Strength of Materials

, Volume 50, Issue 5, pp 724–734 | Cite as

Elastoplastic Damage Model for Concrete Under Triaxial Compression and Reversed Cyclic Loading

  • J. ZhangEmail author
  • L. Ma
  • Z. X. Zhang

The elastoplastic damage model for concrete is elaborated that can be applied to various stress states. In the previous study (2016) the 3D elastoplastic damage model, based on the Lubliner yield criterion and Drucker–Prager flow rule, was constructed. The simplified forms of the two functions set certain limitations on the calculations in true triaxial compression and high confining pressure. Improved accuracy of yield surface and potential plastic surface is required. The Menétrey–Willam yield criterion is adopted and analyzed in the effective stress space. The methods that define the hardening and softening functions through the volume plastic strain are no longer used in some successful 3D models since they employ double hardening and two-scalar damage to describe an increase in effective yield stress and degradation of stiffness. The suppression of damage evolution in triaxial compression is taken into account through the confining net decomposition of stress. The validation of specific parameters in the potential plastic function of the novel model is verified. The iteration return mapping algorithm is worked out and implemented. The reliability of the proposed model is corroborated by numerical simulation results compared with existing experimental data.


elastoplastic damage effective stress hardening law confining net decomposition return mapping algorithm 



Financial support by the National Science Foundation of China (NSFC) (Grant No. 51378377) and Fundamental Research Funds for the Central Universities (Grant No. 2016YXMS094) is much appreciated.


  1. 1.
    J. Q. Bao, X. Long, K. H. Tan, and C. K. Lee, “A new generalized Drucker–Prager flow rule for concrete under compression,” Eng. Struct., 56, 2076–2082 (2013).CrossRefGoogle Scholar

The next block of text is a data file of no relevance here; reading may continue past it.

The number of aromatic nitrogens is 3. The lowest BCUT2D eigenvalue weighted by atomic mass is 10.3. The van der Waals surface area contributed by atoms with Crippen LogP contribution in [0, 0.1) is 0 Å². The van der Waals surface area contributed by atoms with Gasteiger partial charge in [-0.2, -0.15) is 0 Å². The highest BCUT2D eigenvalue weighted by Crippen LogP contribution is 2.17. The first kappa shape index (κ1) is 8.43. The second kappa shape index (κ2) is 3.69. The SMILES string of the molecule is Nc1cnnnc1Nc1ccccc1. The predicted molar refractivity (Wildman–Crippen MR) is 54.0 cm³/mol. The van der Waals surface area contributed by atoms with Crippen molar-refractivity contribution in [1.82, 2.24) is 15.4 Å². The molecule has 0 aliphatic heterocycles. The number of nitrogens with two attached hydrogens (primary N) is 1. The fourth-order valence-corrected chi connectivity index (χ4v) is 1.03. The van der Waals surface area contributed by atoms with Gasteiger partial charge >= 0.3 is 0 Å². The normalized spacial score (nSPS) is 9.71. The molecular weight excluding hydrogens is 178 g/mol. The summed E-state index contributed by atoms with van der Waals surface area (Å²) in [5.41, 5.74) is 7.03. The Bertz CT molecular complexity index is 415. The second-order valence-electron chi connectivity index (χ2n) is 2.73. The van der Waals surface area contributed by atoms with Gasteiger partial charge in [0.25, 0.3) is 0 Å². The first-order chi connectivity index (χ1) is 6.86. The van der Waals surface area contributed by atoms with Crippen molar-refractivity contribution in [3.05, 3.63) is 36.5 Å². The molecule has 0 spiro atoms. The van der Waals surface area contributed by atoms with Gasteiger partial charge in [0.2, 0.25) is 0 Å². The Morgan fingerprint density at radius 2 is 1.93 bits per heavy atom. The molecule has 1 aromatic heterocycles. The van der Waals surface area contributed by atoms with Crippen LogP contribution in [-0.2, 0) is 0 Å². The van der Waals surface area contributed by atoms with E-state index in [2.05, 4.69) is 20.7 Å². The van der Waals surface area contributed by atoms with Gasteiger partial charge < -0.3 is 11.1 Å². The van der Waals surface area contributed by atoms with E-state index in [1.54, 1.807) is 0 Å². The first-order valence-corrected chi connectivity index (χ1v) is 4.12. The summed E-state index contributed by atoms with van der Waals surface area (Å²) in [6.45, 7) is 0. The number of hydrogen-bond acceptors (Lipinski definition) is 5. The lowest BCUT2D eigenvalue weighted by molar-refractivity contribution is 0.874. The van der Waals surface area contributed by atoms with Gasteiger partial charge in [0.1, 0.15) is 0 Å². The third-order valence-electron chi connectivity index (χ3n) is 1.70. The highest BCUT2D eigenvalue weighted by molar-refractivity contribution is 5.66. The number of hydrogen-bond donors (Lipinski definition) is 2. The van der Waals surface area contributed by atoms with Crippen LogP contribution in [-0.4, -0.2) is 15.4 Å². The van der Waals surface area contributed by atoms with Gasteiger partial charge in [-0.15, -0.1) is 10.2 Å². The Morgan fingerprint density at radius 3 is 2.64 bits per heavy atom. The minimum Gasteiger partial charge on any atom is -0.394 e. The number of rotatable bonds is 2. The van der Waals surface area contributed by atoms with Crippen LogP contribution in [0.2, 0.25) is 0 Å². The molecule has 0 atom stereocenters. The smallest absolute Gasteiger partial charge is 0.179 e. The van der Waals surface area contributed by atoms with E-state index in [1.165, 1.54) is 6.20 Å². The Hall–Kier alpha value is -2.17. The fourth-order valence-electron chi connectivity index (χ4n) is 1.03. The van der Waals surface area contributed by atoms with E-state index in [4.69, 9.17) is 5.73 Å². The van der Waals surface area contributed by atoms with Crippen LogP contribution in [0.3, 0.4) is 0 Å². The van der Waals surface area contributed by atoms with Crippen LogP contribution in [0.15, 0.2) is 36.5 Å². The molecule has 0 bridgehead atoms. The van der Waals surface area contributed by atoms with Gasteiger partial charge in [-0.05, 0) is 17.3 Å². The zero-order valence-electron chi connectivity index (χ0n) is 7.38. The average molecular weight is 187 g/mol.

2. 2.
    R. Carrazedo, A. Mirmiran, and J. B. de Hanai, “Plasticity based stress-strain model for concrete confinement,” Eng. Struct., 48, No. 48, 645–657 (2013).CrossRefGoogle Scholar
  3. 3.
    P. Grassl, K. Lundgren, and K. Gylltoft, “Concrete in compression: a plasticity theory with a novel hardening law,” Int. J. Solids Struct., 39, No. 20, 5205–5223 (2002).CrossRefGoogle Scholar
  4. 4.
    V. K. Papanikolaou, and A. J. Kappos, “Confinement-sensitive plasticity constitutive model for concrete in triaxial compression,” Int. J. Solids Struct., 44, No. 21, 7021– 7048 (2007).CrossRefGoogle Scholar
  5. 5.
    R. K. Abu Al-Rub and S. M. Kim, “Computational applications of a coupled plasticity-damage constitutive model for simulating plain concrete fracture,” Eng. Fract. Mech., 77, No. 10, 1577–1603 (2010).CrossRefGoogle Scholar
  6. 6.
    J. Èervenka and V. K. Papanikolaou, “Three dimensional combined fracture-plastic material model for concrete,” Int. J. Plasticity, 24, No. 12, 2192–2220 (2008).CrossRefGoogle Scholar
  7. 7.
    U. Cicekli, G. Z. Voyiadjis, and R. K. Abu Al-Rub, “A plasticity and anisotropic damage model for plain concrete,” Int. J. Plasticity, 23, Nos. 10–11, 1874–1900 (2007).CrossRefGoogle Scholar
  8. 8.
    P. Grassl and M. Jirásek, “Damage-plastic model for concrete failure,” Int. J. Solids Struct., 43, Nos. 22–23, 7166–7196 (2006).CrossRefGoogle Scholar
  9. 9.